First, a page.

Whether it's actually particularly edifying or not—it is, on the margins, in that it offers partial, glimpsing answers to various questions you may or may not have about the Disney process, and the multiplane camera is awe-inspiring—Dragon gets by mainly on the basis of being genially funny and routinely whimsical, with Robert Benchley proving to be excellent at playing himself as a hapless dork enjoying his semi-guided tour of an animation studio, and with a lot of little reality-breaking gags that make for a enjoyably anodyne experience. It is, at bottom, the lowest-impact rendition of Charlie and the Chocolate Factory you could imagine (though Dragon predates it), albeit to the extent you kind of wish that maybe Walt would try to test Robert's morality with a tempting deathtrap or two. The downside is that it really is only a collection of stuff, and Dragon never develops any actual story, or even stakes, beyond the invisible ones inherent to Robert's anxiety about meeting Walt. It certainly never develops any momentum, feeling somewhat longer than its slim 81 minute runtime.
Then again, that might be because of the cartoons.
Dragon is also a vehicle for a quartet of Disney shorts—I already mentioned the Casey Junior preview (there's also a first look at Bambi in the painting segment with its titular character still a cute wee fawn, and cameos by not only Donald Duck, but by Donald Duck's voice actor Clarence Nash; perhaps unsurprisingly, watching a human being do a Donald Duck is faintly terrifying, and Florence Gill's Clara Cluck, even moreso). But there are three legitimate, full-length shorts, as well.
The first sets your expectations way too high: this is Goofy's first "How To" short, "How To Ride a Horse," which Robert sees (in his mind's eye, I suppose) when Ward Kimball starts flipping pages of animation at him, and it's easily the most delightful eight minutes of the film. Somewhat self-explanatory, "How to Ride a Horse" showcases the premise of the series, purporting to offer handy explanations for how to perform various tasks, with a narrator blandly and sometimes-confusingly running through the steps of any given activity, whilst Goofy, being Goofy, fucks it up in humorous ways. This one's about a horse, and its funniest moment arrives when Kimball and his animators seize upon the medium to do some "slow motion," with the narrator blithely describing the elegance and beauty of riding a horse, something definitely missing from Goofy ever doing anything, but especially in slo-mo. Meanwhile, and I guess I could be wrong, but I'm pretty sure that the way the narrator puts an audible ellipsis before emphasizing that he means "mounting" in the equestrian sense was a joke pitched to the grown-ups in the audience, and I, for one, laughed. In terms of animation quality, it's very cheap (for Disney, anyway), but even here we get at least one gorgeous image, Goofy and his noble steed's shadow cast long across the landscape by a pretty little sunset.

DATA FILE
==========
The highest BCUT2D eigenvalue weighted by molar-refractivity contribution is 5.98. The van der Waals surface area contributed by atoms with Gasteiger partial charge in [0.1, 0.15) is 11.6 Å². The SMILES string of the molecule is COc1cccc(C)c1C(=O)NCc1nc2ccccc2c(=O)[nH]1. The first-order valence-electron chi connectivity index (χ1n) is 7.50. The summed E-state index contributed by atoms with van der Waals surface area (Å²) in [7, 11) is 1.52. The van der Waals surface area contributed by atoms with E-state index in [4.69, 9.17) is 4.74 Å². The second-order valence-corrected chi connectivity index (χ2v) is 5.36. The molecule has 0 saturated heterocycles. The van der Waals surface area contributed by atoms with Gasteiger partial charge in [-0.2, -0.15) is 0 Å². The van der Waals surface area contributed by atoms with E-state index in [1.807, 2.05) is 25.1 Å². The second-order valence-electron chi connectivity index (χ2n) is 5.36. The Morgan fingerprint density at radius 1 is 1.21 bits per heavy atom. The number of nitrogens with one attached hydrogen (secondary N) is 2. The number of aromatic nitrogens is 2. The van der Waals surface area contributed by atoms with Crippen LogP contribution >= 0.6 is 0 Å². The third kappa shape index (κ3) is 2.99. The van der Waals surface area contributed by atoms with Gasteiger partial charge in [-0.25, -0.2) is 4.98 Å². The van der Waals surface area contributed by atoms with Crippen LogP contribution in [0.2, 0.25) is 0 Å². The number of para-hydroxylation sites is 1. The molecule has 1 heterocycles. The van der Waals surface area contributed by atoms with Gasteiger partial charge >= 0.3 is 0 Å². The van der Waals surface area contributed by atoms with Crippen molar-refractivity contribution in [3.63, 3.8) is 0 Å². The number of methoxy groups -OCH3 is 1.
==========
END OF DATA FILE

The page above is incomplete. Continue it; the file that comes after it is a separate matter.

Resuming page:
The next cartoon begins when Robert flees his little fascist handler into a story meeting, where he's accosted by a team of storymen who want his opinion of their latest opus, "Baby Weems"—and "Baby Weems" is as awful as "How To Ride a Horse" is good. It serves as a demonstration of storyboards in general—Disney wouldn't use scripts until the Eisner/Katzenberg/Schneider junta demanded them four decades later—and it shows off the story reel technique, in which limited animation of still frames is used to get across the general structure of a short before it's committed to real animation. And that part is, I suppose, instructive ("Baby Weems" is also pretty blatantly punched up far beyond what a story reel would consist of, but that's no crime); unfortunately, this story reel is bound to one really insipid story, about a baby genius who comes forth from his mother's womb already able to talk, and becomes a celebrity, and... that's the joke. For at least eight minutes. Of a slideshow. Neither impressive nor entertaining, I get the idea that some people actually like this, and I can't begin to fathom their reasons.
The last and longest short closes out the film, as Robert finally meets Walt, who invites him to watch his newest cartoon in the screening room. It is, of course, "The Reluctant Dragon," magically brought to fruition during the hours (or days, or months) Robert has been idling on the lot (is the Burbank studio Purgatory? is Robert dead? I don't think that was the impression we were supposed to get). Sadly, "Dragon" is not much less insipid than "Baby Weems": a young medieval boy, obsessed with tales of knights fighting dragons, meets just such a dragon, but he turns out to be much more of a dimestore Oscar Wilde—he's voiced and animated at maximum mince—more interested in poetry and tea parties than scourging the countryside. Certainly moreso than devouring maidens. The boy is disappointed, but does recognize this dragon, no danger to anybody, at least has a right to live, and arranges a meet-and-greet with the knight tasked to slay him, Sir Giles, who also has a bit of soft-hearted streak. They agree to stage a grand "battle" to fool the townsfolk, and then the short goes on for another ten minutes, despite having no plot left.
It's not completely unappealing: the brightly-colored minimalistic backgrounds of the dragon's environs are neat, if cheap, while the dragon himself is reasonably carefully animated and well-designed, a cute, plump, theatrical beast in a mellow teal who couldn't be more harmless. The humans fare much less well, especially the lad, who's overdrawn in every movement he makes, except facial expressions (he appears more convincingly made of wood than Pinocchio), and is therefore something of a pain to even watch exist. Mostly, though, "Dragon" is just boring, its entire premise somewhat forgoing the idea of a conflict, leaving this long short with not much more than a few jokes that get old quickly, plus some well-animated, painterly fire (for about three seconds) and a lot more (passably-animated) smoke. I can't imagine a worse way to climax a movie, even one like this.
What you're left with, then, is just the basic idea that Walt was very proud of his studio, and wanted you to believe in its magic, too, which isn't contemptible or anything; and Dragon's pleasant enough that you tend to forget that its historical context soaks the entire project in sick irony (and that it prefigures the package films of the cash-strapped age to come). Meanwhile, in some respects, Dragon is one of the most influential films Disney ever made: its live-action director, Alfred Werker, an outsider, was taken enough with the concept of storyboards that he spread the word about them, and they became a trend that caught on permanently. And that's not exactly nothing.
But it's hard to believe anyone ever thought of this as a sound basis for a feature—audiences and critics in 1941 certainly didn't think so. But that's okay: because Walt had one more desperate play to make, and this one was actually going to work.